Support from the Catholic Church and the labor movement for Cesar Chavez certainly escalated the farmworkers’ struggle in California, which led to the first UFW contracts with grape growers in 1966. But inside Congress the farm lobby is still a formidable, well-financed opponent. The absence of a sustained “farmworker initiated” national lobby is not surprising. Farm laborers, the majority of whom are not unionized, are simply too busy trying to meet their basic survival needs to devote the time, energy, and resources necessary to win gains through the legislative process. Advocacy groups can effectively act as a voice for farmworker concerns, but only if they are also promoting efforts by agricultural workers to organize and speak for themselves.

On a state level, the recent antislavery campaign in North Carolina illustrates the potential support groups have for effecting legislative change today, as well as the frustration that results from working through the prescribed political channels. Reacting to 16 federal slavery convictions of migrant labor contractors operating in North Carolina from 1979 to 1982, farmworker supporters lobbied the state legislature to enact an antislavery statute. The proposed bill not only would have made it a felony for an individual to hold workers in involuntary servitude, but also would have made the growers liable for these acts of peonage on their property. The North Carolina Farm Bureau vigorously opposed such a measure, claiming it was an “insult” to farmers because it implied that slavery existed in the state.

After lengthy debate and six drafts of the proposed bill, the antislavery statute passed both houses of the legislature. However, in response to the Farm Bureau’s powerful lobby, the final bill made growers responsible only for reporting known incidences of slavery to the county sheriff. Their crew bosses could be prosecuted, but the growers themselves could still plead ignorance and go free. It was a mixed victory for farmworkers and their supporters: the one-and-a-half-year struggle generated consistent media attention to the agricultural labor conditions in the state and gave state activists a new handle for attacking the migrant labor system; but farmworker supporters say the battle also diverted energy from other concerns and netted only a “token” piece of legislation. As long as the law deflects the responsibility from the growers to the crewleaders, peonage will continue, they argue.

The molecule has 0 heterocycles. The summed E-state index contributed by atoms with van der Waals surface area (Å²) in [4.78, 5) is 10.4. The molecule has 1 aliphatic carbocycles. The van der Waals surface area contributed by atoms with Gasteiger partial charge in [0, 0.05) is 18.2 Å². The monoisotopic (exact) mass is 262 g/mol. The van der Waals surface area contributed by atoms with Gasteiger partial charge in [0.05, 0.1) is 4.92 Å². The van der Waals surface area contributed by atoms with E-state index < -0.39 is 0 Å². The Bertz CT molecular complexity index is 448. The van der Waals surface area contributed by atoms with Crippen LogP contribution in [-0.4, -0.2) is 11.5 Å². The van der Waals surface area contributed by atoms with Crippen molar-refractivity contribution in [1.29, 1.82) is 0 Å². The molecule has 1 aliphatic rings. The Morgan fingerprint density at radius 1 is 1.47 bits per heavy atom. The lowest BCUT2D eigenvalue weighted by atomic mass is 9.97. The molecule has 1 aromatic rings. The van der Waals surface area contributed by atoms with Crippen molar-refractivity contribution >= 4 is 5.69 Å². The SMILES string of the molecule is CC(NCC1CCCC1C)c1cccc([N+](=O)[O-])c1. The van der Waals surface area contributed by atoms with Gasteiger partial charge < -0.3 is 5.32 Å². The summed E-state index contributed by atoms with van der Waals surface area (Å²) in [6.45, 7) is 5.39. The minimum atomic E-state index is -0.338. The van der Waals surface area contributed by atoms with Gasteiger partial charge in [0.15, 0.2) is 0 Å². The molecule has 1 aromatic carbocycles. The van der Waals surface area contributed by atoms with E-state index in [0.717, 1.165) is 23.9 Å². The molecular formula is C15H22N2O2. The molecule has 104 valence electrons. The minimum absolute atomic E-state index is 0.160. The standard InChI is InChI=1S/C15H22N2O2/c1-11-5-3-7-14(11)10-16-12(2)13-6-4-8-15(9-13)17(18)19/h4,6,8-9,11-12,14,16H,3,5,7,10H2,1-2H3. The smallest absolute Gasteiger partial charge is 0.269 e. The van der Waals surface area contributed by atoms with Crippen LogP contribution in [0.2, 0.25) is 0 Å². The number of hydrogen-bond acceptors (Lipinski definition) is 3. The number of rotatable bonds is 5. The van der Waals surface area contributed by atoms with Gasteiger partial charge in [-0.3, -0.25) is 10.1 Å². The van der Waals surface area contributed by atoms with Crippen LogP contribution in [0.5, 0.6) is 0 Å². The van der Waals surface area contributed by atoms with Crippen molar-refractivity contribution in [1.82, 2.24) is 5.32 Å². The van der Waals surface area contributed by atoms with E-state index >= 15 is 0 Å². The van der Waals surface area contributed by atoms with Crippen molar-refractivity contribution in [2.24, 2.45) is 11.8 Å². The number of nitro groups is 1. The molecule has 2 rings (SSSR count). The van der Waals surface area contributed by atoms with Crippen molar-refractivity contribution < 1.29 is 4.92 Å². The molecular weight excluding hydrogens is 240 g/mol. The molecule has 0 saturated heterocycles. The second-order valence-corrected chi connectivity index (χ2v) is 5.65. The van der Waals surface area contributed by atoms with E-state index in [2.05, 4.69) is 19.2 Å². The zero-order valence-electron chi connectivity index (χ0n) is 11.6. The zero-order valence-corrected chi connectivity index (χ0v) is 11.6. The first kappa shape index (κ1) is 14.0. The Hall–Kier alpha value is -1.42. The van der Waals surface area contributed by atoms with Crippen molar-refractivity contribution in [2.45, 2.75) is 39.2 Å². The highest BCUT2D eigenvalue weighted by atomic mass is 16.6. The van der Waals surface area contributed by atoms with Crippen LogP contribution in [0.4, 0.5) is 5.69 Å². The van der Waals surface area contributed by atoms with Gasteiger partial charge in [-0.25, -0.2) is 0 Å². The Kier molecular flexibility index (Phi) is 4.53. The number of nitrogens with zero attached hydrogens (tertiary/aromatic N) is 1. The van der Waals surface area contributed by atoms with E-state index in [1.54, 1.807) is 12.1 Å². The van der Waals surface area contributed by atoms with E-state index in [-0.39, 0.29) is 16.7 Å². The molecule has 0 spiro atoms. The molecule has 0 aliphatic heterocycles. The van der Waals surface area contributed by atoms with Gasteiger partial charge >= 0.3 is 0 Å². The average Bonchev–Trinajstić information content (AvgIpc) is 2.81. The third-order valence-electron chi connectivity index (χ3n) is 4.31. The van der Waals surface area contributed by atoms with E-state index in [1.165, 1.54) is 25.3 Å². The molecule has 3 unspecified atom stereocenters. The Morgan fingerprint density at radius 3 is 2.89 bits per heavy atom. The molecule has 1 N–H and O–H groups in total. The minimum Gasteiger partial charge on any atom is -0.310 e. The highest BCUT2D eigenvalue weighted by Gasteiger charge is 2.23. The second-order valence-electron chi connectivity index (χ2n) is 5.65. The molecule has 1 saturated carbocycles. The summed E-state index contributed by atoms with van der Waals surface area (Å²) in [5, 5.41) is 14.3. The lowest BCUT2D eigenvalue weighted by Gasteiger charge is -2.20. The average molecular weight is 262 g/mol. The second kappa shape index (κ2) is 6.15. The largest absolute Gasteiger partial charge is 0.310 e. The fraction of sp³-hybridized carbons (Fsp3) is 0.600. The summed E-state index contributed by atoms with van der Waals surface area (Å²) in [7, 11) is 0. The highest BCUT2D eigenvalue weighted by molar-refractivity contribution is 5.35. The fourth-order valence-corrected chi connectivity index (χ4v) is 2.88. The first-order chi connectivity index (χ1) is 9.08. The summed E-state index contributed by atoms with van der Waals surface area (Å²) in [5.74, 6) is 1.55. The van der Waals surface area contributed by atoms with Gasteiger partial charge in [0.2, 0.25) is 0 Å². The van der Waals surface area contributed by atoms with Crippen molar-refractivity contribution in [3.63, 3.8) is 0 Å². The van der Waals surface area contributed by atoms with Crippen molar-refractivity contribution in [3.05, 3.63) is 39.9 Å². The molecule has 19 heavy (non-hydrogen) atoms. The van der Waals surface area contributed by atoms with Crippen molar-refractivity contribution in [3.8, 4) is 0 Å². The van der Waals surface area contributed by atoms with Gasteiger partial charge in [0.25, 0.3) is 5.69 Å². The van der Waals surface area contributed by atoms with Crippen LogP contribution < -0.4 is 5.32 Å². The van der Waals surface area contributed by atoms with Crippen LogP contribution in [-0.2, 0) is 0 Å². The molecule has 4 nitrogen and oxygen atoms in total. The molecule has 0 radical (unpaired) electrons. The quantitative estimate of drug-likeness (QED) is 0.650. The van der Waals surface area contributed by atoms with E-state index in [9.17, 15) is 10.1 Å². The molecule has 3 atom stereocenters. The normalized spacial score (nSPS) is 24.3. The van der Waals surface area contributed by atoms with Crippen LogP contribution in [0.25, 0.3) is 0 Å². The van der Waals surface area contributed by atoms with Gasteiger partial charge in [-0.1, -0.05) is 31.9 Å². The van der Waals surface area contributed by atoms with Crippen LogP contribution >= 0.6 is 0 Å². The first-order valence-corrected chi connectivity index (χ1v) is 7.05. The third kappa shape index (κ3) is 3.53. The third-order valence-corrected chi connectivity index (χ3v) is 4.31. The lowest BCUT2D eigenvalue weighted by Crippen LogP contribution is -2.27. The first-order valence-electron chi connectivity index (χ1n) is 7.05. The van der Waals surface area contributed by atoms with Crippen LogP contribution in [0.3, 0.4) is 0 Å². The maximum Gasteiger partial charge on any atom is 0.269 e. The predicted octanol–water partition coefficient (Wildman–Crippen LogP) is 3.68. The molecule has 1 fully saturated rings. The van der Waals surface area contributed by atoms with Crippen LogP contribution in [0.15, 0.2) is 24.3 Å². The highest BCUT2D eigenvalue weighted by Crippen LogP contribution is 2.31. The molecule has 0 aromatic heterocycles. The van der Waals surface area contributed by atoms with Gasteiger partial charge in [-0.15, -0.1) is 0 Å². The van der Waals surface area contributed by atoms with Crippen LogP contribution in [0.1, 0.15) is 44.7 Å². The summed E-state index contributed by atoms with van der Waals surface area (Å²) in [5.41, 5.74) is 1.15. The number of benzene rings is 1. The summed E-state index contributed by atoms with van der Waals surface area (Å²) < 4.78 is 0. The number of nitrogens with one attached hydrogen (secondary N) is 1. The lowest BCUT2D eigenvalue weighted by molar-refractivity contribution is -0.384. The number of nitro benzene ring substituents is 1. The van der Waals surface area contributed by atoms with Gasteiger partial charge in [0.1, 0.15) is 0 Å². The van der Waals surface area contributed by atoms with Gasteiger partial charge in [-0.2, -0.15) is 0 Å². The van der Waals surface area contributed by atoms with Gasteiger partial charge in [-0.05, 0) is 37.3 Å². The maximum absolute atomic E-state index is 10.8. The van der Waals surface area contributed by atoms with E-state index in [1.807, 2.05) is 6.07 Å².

Advocates also came away with a reinforced belief that significant changes will not occur in agriculture until farmworkers themselves come together and demand changes. Farmworker participation in the anti-slavery fight was largely limited to courageous testimony at the public hearings; but judging from the strong impact this testimony had on the press and on legislators, it is all the more imperative that farmworkers themselves initiate organizing activities.

Support groups can also play an important role in the struggle of farmworkers by educating the public, directly and through the media, about the system in which migrant laborers must live and work. Too many Americans view farmworkers not as human beings, but as farm implements: “hands,” or “two-legged animals,” or so many “head” working in the field. Or they are seen only as helpless victims. As their successful organizing attests, farmworkers are people who can “help themselves” and take control of their own lives. Educational efforts through churches, schools, and community groups can confront these prejudices and misconceptions, and at the same time can encourage more local participation in farmworker issues.

An effective method for organizing community support is the consumer boycott. By taking specific actions in the marketplace, consumers can support farmworkers who are already organizing on their own behalf. They can also express their support in an activity which farmworkers have determined is necessary. Currently, the Farm Labor Organizing Committee in Ohio is promoting a national boycott of all Campbell Soup and Campbell-owned products, including its Pepperidge Farm subsidiary; and the United Farm Workers in California are continuing their boycott of Red Coach lettuce. By participating in these efforts, supporters also indirectly pave the way for future activities among farmworkers in other regions.

Finally, there is a strong need for advocacy groups to link up and share information. Workers in the Eastern stream regularly travel between states, yet few organizations coordinate their farmworker-related activities across state lines. Numerous church denominations have set up programs to provide services to migrant workers, but few are in communication with each other. Information on laws, regulations, crewleaders, and local growers needs to be gathered for states in the stream and channeled to farmworker groups and advocacy organizations. Networking of church and social service organizations along the stream is an important step in building a support system for workers who are ready to organize on their own behalf.


Hope for a Union


On Martin Luther King’s birthday in 1983, the Florida sun shone brightly on the United Farm Workers Union (UFW) headquarters in Avon Park, a sharp contrast to the gloom of the early morning Belle Glade slave market, which is 75 miles to the south. Avon Park is home of the only union local of farmworkers on the East Coast and is a beacon of hope for the future.